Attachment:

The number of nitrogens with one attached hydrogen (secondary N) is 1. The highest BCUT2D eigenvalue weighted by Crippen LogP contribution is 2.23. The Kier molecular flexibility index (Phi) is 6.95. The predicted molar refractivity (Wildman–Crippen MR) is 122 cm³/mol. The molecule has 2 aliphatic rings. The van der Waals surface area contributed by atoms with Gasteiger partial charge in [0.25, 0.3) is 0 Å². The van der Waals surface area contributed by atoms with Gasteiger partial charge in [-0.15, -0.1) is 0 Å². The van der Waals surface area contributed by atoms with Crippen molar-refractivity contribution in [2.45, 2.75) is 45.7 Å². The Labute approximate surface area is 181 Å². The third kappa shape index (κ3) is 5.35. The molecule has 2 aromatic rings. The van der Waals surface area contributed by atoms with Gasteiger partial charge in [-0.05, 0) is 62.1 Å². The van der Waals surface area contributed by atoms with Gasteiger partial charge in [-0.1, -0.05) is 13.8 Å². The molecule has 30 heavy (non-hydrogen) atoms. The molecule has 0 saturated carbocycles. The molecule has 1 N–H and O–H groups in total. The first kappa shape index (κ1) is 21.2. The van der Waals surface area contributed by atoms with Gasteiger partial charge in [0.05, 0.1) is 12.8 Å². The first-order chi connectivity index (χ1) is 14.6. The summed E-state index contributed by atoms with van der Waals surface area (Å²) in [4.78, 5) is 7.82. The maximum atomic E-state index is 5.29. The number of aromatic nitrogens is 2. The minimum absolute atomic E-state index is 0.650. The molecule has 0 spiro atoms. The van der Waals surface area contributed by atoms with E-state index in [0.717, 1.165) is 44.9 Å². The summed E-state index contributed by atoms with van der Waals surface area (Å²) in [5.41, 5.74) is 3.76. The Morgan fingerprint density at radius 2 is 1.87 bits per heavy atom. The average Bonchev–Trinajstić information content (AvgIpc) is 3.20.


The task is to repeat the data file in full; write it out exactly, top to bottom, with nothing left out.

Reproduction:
The number of nitrogens with one attached hydrogen (secondary N) is 1. The highest BCUT2D eigenvalue weighted by Crippen LogP contribution is 2.23. The Kier molecular flexibility index (Phi) is 6.95. The predicted molar refractivity (Wildman–Crippen MR) is 122 cm³/mol. The molecule has 2 aliphatic rings. The van der Waals surface area contributed by atoms with Gasteiger partial charge in [0.25, 0.3) is 0 Å². The van der Waals surface area contributed by atoms with Gasteiger partial charge in [-0.15, -0.1) is 0 Å². The van der Waals surface area contributed by atoms with Crippen molar-refractivity contribution in [2.45, 2.75) is 45.7 Å². The Labute approximate surface area is 181 Å². The third kappa shape index (κ3) is 5.35. The molecule has 2 aromatic rings. The van der Waals surface area contributed by atoms with Gasteiger partial charge in [-0.05, 0) is 62.1 Å². The van der Waals surface area contributed by atoms with Gasteiger partial charge in [-0.1, -0.05) is 13.8 Å². The molecule has 30 heavy (non-hydrogen) atoms. The molecule has 0 saturated carbocycles. The molecule has 1 N–H and O–H groups in total. The first kappa shape index (κ1) is 21.2. The van der Waals surface area contributed by atoms with Gasteiger partial charge in [0.05, 0.1) is 12.8 Å². The first-order chi connectivity index (χ1) is 14.6. The summed E-state index contributed by atoms with van der Waals surface area (Å²) in [4.78, 5) is 7.82. The maximum atomic E-state index is 5.29. The number of aromatic nitrogens is 2. The minimum absolute atomic E-state index is 0.650. The molecule has 0 spiro atoms. The van der Waals surface area contributed by atoms with E-state index in [0.717, 1.165) is 44.9 Å². The summed E-state index contributed by atoms with van der Waals surface area (Å²) in [5.41, 5.74) is 3.76. The Morgan fingerprint density at radius 2 is 1.87 bits per heavy atom. The average Bonchev–Trinajstić information content (AvgIpc) is 3.20.